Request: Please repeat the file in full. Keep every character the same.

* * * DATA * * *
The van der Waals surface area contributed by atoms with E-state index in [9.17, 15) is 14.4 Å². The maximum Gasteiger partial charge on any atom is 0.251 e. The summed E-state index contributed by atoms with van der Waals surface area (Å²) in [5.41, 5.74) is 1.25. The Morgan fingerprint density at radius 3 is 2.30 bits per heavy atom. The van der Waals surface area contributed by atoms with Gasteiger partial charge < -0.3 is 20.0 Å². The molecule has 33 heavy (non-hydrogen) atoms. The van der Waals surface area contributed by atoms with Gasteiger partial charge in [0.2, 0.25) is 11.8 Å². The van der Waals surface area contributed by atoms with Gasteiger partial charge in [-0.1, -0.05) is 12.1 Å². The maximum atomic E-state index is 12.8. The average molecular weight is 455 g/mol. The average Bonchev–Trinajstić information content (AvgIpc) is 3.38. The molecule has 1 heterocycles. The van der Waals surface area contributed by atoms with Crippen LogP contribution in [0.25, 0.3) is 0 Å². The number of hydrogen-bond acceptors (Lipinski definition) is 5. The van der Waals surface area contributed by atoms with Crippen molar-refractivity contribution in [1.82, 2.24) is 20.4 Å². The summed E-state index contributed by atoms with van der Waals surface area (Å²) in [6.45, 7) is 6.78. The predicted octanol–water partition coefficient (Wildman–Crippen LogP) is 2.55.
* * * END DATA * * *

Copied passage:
The van der Waals surface area contributed by atoms with E-state index in [9.17, 15) is 14.4 Å². The maximum Gasteiger partial charge on any atom is 0.251 e. The summed E-state index contributed by atoms with van der Waals surface area (Å²) in [5.41, 5.74) is 1.25. The Morgan fingerprint density at radius 3 is 2.30 bits per heavy atom. The van der Waals surface area contributed by atoms with Gasteiger partial charge < -0.3 is 20.0 Å². The molecule has 33 heavy (non-hydrogen) atoms. The van der Waals surface area contributed by atoms with Gasteiger partial charge in [0.2, 0.25) is 11.8 Å². The van der Waals surface area contributed by atoms with Gasteiger partial charge in [-0.1, -0.05) is 12.1 Å². The maximum atomic E-state index is 12.8. The average molecular weight is 455 g/mol. The average Bonchev–Trinajstić information content (AvgIpc) is 3.38. The molecule has 1 heterocycles. The van der Waals surface area contributed by atoms with Crippen LogP contribution in [0.25, 0.3) is 0 Å². The number of hydrogen-bond acceptors (Lipinski definition) is 5. The van der Waals surface area contributed by atoms with Crippen molar-refractivity contribution in [1.82, 2.24) is 20.4 Å². The summed E-state index contributed by atoms with van der Waals surface area (Å²) in [6.45, 7) is 6.78. The predicted octanol–water partition coefficient (Wildman–Crippen LogP) is 2.55.